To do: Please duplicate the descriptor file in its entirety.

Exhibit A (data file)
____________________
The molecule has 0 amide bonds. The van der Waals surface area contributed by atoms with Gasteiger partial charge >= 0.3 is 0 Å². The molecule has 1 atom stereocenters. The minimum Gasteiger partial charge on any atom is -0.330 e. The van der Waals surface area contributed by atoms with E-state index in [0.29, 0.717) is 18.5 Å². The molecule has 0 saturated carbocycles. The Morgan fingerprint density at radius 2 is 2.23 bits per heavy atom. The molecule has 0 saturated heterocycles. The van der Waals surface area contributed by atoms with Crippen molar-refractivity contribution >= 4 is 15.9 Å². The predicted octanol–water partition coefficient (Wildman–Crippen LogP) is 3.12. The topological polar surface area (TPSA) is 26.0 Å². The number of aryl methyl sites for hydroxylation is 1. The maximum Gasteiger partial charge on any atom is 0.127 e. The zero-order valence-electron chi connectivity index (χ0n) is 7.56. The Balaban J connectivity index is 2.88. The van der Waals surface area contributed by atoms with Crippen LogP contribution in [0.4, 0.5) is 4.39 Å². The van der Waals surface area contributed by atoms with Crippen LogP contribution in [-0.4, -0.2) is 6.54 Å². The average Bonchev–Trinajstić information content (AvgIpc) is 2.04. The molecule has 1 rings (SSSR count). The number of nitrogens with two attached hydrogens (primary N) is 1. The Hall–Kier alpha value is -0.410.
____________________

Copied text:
The molecule has 0 amide bonds. The van der Waals surface area contributed by atoms with Gasteiger partial charge >= 0.3 is 0 Å². The molecule has 1 atom stereocenters. The minimum Gasteiger partial charge on any atom is -0.330 e. The van der Waals surface area contributed by atoms with E-state index in [0.29, 0.717) is 18.5 Å². The molecule has 0 saturated carbocycles. The Morgan fingerprint density at radius 2 is 2.23 bits per heavy atom. The molecule has 0 saturated heterocycles. The van der Waals surface area contributed by atoms with Crippen molar-refractivity contribution >= 4 is 15.9 Å². The predicted octanol–water partition coefficient (Wildman–Crippen LogP) is 3.12. The topological polar surface area (TPSA) is 26.0 Å². The number of aryl methyl sites for hydroxylation is 1. The maximum Gasteiger partial charge on any atom is 0.127 e. The zero-order valence-electron chi connectivity index (χ0n) is 7.56. The Balaban J connectivity index is 2.88. The van der Waals surface area contributed by atoms with Crippen LogP contribution in [0.4, 0.5) is 4.39 Å². The van der Waals surface area contributed by atoms with Crippen LogP contribution in [-0.4, -0.2) is 6.54 Å². The average Bonchev–Trinajstić information content (AvgIpc) is 2.04. The molecule has 1 rings (SSSR count). The number of nitrogens with two attached hydrogens (primary N) is 1. The Hall–Kier alpha value is -0.410.